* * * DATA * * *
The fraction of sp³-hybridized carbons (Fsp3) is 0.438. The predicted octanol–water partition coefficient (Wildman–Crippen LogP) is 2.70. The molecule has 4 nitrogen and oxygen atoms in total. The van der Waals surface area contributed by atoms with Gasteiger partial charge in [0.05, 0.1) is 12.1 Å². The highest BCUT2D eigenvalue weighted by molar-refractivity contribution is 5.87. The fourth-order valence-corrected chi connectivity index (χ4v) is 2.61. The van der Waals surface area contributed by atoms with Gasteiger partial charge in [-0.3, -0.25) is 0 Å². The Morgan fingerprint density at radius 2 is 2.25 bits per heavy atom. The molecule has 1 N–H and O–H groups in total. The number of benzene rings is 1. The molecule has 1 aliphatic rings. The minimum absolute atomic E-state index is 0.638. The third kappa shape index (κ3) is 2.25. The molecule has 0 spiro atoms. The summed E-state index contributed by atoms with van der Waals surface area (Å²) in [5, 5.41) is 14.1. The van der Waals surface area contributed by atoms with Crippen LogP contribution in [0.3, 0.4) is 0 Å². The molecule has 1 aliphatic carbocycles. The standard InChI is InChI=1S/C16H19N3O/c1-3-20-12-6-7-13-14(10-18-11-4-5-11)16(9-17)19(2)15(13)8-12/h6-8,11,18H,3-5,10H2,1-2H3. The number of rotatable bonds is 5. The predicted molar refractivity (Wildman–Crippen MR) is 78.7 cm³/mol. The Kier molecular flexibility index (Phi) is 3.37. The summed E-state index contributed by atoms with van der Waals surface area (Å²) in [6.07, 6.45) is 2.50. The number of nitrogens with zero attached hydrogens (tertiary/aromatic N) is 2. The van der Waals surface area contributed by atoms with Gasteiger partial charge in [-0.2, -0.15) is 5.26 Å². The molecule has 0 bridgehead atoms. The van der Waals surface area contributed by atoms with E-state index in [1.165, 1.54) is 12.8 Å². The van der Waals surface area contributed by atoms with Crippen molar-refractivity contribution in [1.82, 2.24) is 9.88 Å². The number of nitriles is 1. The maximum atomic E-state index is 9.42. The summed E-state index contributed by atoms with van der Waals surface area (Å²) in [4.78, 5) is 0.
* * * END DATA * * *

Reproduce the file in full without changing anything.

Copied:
The fraction of sp³-hybridized carbons (Fsp3) is 0.438. The predicted octanol–water partition coefficient (Wildman–Crippen LogP) is 2.70. The molecule has 4 nitrogen and oxygen atoms in total. The van der Waals surface area contributed by atoms with Gasteiger partial charge in [0.05, 0.1) is 12.1 Å². The highest BCUT2D eigenvalue weighted by molar-refractivity contribution is 5.87. The fourth-order valence-corrected chi connectivity index (χ4v) is 2.61. The van der Waals surface area contributed by atoms with Gasteiger partial charge in [-0.3, -0.25) is 0 Å². The Morgan fingerprint density at radius 2 is 2.25 bits per heavy atom. The molecule has 1 N–H and O–H groups in total. The number of benzene rings is 1. The molecule has 1 aliphatic rings. The minimum absolute atomic E-state index is 0.638. The third kappa shape index (κ3) is 2.25. The molecule has 0 spiro atoms. The summed E-state index contributed by atoms with van der Waals surface area (Å²) in [5, 5.41) is 14.1. The van der Waals surface area contributed by atoms with Crippen LogP contribution in [0.3, 0.4) is 0 Å². The molecule has 1 aliphatic carbocycles. The standard InChI is InChI=1S/C16H19N3O/c1-3-20-12-6-7-13-14(10-18-11-4-5-11)16(9-17)19(2)15(13)8-12/h6-8,11,18H,3-5,10H2,1-2H3. The number of rotatable bonds is 5. The predicted molar refractivity (Wildman–Crippen MR) is 78.7 cm³/mol. The Kier molecular flexibility index (Phi) is 3.37. The summed E-state index contributed by atoms with van der Waals surface area (Å²) in [6.07, 6.45) is 2.50. The number of nitrogens with zero attached hydrogens (tertiary/aromatic N) is 2. The van der Waals surface area contributed by atoms with Gasteiger partial charge in [-0.2, -0.15) is 5.26 Å². The molecule has 0 bridgehead atoms. The van der Waals surface area contributed by atoms with E-state index in [1.165, 1.54) is 12.8 Å². The van der Waals surface area contributed by atoms with Crippen molar-refractivity contribution in [1.82, 2.24) is 9.88 Å². The number of nitriles is 1. The maximum atomic E-state index is 9.42. The summed E-state index contributed by atoms with van der Waals surface area (Å²) in [4.78, 5) is 0.